Wednesday, June 6, 2012

Lord, Teach Us To Pray! Part 89

Answered Prayers continued...

It’s one thing to say ‘if the Lord wills’, it is quite another to acquiesce, submit, and even capitulate to the will of God. Once again, the need to yield and surrender to God’s will is in direct opposition to man’s need to feel in control and superior. These two concepts and trains of thought butt heads with disturbing frequency, and unfortunately much of the time human will wins out by justifying its absence of trust and lack of faith in the will of God.

As we continue to grow and mature our spiritual man, as we see God proving Himself time and again in our daily lives, we begin to submit and yield to His will with greater regularity than we formerly would have, because one cannot deny what they are seeing with their eyes.

As the saying goes, the proof is in the pudding, and when we begin to acknowledge the consistency with which God’s will turns out to be a better way than what our will would have been, we have no choice but to surrender to His omniscience and omnipotence.

Since I have seen the following scenario played out a time or two, I would be remiss if I did not also draw your attention to man’s ongoing attempt to manipulate the will of God once they’ve acknowledged it and even submitted to it.

Once you have submitted and yielded yourself to the will of God, do not let your flesh rise up and attempt to manipulate it.

What I mean by this, is if I truly submit to the will of God, then I will not attempt to change the circumstance I currently find myself in, on my own. If I’ve truly acquiesced to God’s will, I will not do everything in my power to change my current predicament and once I’ve failed, come before God hoping He will remedy that which I myself have muddled up to a greater extent than it otherwise would have been.

That is not acquiescence, that is not submission, and that is not capitulation. What it is, is finding oneself between a rock and a hard place, seeing no way out of the predicament you’ve inserted yourself in, and crying out for help to whomever will hear, preferably someone with enough power and clout to do something about it.

No, my intention is not to hurt someone’s feelings, it is not to make you feel bad about yourself, but I love you enough to tell you the truth even though it might sting a little.

As an old preacher was fond of saying whenever he’d talk to his congregation about true obedience, true submission, and true surrender of the heart, ‘don’t call it what it isn’t ‘cause the only one you’re fooling is yourself.’

Although there are many versions of the following story floating about at least in my neck of the woods, the takeaway message is pretty much identical each and every time.

In a nondescript town, on a given continent, there was a young man who desired to marry. This young man had had his eye on two particular girls around his age, both wholesome, and from ‘good stock’ as the old timers like to say. Coincidentally, both of the young ladies lived on the same street, one on the right side of the street, and one on the left side of the street.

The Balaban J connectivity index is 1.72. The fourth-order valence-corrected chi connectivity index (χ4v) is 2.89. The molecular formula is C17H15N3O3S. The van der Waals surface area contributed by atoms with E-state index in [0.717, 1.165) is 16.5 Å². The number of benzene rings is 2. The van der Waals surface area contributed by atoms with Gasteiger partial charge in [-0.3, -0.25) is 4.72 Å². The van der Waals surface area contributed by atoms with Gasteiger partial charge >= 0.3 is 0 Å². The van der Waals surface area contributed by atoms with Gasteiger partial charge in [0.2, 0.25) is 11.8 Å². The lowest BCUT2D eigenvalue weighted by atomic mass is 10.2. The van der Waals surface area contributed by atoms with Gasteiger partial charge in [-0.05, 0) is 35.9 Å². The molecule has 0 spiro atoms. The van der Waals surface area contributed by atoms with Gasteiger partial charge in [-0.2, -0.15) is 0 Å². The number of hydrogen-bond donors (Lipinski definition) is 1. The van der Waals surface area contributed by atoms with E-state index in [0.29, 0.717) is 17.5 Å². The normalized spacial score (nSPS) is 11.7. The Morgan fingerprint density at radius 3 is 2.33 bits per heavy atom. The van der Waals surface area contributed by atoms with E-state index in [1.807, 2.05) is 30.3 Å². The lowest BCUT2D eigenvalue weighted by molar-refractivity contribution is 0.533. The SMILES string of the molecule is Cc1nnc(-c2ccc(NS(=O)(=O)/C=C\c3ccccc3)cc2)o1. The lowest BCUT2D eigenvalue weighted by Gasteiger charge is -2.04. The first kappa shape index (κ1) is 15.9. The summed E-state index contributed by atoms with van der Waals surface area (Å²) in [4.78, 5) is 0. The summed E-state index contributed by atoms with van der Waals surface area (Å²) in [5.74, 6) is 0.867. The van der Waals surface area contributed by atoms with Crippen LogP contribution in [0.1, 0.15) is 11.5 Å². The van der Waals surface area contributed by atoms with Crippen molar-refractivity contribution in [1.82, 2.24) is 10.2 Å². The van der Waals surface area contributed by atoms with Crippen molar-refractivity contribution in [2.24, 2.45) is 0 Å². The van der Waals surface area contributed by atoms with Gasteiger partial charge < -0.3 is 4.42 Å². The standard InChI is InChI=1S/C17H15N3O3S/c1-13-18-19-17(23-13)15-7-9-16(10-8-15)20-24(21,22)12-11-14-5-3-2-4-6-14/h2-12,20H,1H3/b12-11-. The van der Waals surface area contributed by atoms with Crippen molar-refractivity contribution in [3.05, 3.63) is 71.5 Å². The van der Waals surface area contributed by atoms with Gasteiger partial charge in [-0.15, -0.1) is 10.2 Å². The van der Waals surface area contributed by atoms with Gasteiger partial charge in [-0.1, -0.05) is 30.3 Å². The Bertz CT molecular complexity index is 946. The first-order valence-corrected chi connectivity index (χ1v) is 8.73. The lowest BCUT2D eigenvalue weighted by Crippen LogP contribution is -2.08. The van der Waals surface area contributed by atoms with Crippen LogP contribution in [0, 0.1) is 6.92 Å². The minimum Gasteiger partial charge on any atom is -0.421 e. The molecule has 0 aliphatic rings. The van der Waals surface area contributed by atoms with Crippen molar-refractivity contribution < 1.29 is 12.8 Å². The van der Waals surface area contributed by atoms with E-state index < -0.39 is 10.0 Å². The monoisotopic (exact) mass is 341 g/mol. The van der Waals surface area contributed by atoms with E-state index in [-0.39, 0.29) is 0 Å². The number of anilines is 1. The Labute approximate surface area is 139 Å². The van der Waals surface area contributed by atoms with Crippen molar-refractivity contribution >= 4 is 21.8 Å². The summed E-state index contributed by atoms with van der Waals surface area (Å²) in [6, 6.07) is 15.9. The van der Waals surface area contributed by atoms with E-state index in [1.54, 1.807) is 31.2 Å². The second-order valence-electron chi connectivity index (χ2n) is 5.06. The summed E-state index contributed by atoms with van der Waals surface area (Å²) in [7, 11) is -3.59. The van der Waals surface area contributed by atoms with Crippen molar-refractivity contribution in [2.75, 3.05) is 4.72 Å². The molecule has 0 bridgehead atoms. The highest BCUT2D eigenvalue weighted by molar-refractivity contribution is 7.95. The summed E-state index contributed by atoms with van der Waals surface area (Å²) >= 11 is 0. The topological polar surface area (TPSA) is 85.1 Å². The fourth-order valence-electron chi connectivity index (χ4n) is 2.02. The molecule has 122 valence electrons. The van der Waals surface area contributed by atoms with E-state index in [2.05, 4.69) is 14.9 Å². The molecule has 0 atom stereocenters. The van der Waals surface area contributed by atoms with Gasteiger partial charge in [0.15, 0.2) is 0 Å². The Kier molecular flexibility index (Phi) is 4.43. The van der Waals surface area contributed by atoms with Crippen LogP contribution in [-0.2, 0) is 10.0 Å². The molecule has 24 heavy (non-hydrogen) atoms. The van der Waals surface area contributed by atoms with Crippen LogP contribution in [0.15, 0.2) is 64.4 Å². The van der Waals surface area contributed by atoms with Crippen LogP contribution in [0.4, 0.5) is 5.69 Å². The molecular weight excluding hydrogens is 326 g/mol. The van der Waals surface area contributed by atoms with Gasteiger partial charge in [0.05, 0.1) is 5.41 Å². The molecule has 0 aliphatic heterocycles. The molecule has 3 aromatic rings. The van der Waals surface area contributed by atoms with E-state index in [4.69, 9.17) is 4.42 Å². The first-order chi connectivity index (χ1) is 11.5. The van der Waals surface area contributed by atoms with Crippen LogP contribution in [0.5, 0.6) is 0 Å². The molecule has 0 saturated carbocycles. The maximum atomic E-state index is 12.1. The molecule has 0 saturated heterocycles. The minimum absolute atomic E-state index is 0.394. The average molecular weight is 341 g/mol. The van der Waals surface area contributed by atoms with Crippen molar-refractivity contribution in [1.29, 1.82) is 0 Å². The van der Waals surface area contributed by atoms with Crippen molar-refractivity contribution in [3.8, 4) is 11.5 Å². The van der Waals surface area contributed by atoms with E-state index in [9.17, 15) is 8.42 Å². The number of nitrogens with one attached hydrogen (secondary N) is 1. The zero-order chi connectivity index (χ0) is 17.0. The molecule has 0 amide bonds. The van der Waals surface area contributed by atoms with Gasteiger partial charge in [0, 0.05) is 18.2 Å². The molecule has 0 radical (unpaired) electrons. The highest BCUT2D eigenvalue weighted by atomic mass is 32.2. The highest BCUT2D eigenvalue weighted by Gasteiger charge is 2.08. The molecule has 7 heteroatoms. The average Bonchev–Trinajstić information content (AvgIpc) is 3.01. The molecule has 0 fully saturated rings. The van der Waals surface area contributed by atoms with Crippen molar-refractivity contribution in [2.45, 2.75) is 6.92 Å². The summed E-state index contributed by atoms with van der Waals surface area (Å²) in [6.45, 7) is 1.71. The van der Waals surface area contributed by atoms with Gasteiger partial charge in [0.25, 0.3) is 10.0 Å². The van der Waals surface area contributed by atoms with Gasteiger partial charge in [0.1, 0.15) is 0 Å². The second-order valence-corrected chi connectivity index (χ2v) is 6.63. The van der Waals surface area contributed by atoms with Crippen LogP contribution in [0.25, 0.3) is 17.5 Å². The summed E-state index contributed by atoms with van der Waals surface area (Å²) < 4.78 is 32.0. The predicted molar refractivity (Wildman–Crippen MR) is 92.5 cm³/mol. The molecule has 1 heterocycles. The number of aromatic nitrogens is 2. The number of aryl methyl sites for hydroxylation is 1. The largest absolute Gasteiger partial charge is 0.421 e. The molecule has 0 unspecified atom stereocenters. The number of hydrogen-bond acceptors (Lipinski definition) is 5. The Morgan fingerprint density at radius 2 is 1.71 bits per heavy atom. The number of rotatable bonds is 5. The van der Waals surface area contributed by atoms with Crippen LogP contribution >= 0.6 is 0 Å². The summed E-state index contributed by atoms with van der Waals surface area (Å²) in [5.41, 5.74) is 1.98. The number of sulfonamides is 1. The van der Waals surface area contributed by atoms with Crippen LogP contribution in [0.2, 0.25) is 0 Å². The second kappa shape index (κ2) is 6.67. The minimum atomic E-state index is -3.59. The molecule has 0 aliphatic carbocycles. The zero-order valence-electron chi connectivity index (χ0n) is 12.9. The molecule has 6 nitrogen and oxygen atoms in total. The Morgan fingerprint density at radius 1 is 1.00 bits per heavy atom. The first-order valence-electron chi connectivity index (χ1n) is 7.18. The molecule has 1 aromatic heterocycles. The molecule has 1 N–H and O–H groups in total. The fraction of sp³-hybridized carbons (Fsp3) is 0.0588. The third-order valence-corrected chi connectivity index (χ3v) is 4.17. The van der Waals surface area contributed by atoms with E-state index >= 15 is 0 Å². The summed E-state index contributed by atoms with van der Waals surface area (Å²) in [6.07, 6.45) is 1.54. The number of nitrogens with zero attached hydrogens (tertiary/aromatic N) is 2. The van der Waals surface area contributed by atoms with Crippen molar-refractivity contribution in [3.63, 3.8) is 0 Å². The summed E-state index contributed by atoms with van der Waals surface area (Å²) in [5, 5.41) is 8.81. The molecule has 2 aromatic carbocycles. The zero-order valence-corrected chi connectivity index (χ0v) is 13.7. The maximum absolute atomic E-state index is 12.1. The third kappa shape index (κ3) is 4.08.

The young man continued to be torn between the two, and finally he knelt by his bed one night and prayed, ‘God, tomorrow I’m going to ride my horse down the street these two girls live on, and as a sign from You, if my horse turns its head to the right, I will marry the girl who lives on the right side of the street, and if my horse turns its head to the left, I will marry the girl who lives on the left side of the street.’

True to his word, the young man wakes up the next morning, saddles his horse, and starts to ride down the middle of the street on which his potential wives lived on. The horse trotted placidly, looking neither to the left nor to the right, and after a few minutes, growing more and more alarmed that the horse had not turned its head, the young man grips the reigns and tugs them to the left.

Instinctively, the horse turned its head to the left, and with a smile upon his face the young man said, ‘thank you Lord for answering my prayer.’

This is what I mean by trying to manipulate the will of God. It could have been that the horse would have eventually turned its head to the right, or that neither of the girls this young man had in mind were to be his wife – and so the horse would have just kept trotting, keeping its head straight and unmoving – but he grew too impatient, and took it upon himself to ‘make the will of God happen.’

In his heart of hearts, this young man never truly trusted God, nor had he ever truly submitted to the will of God. Perhaps he prayed the prayer to soothe his conscience, or make himself feel better about choosing between the two girls, but if he had truly trusted the will of God for his life, he would have kept his hands off the reigns, and acquiesced to whatever the horse did – whether it ended up looking to the left, to the right, or continued on, straight ahead.

God doesn’t need my help to accomplish His will, nor does He appreciate my would-be attempt to manipulate it. All God demands is that I submit, that I surrender my heart in its entirety, and trust that His will is the best possible outcome for my life.

With love in Christ,
Michael Boldea Jr.

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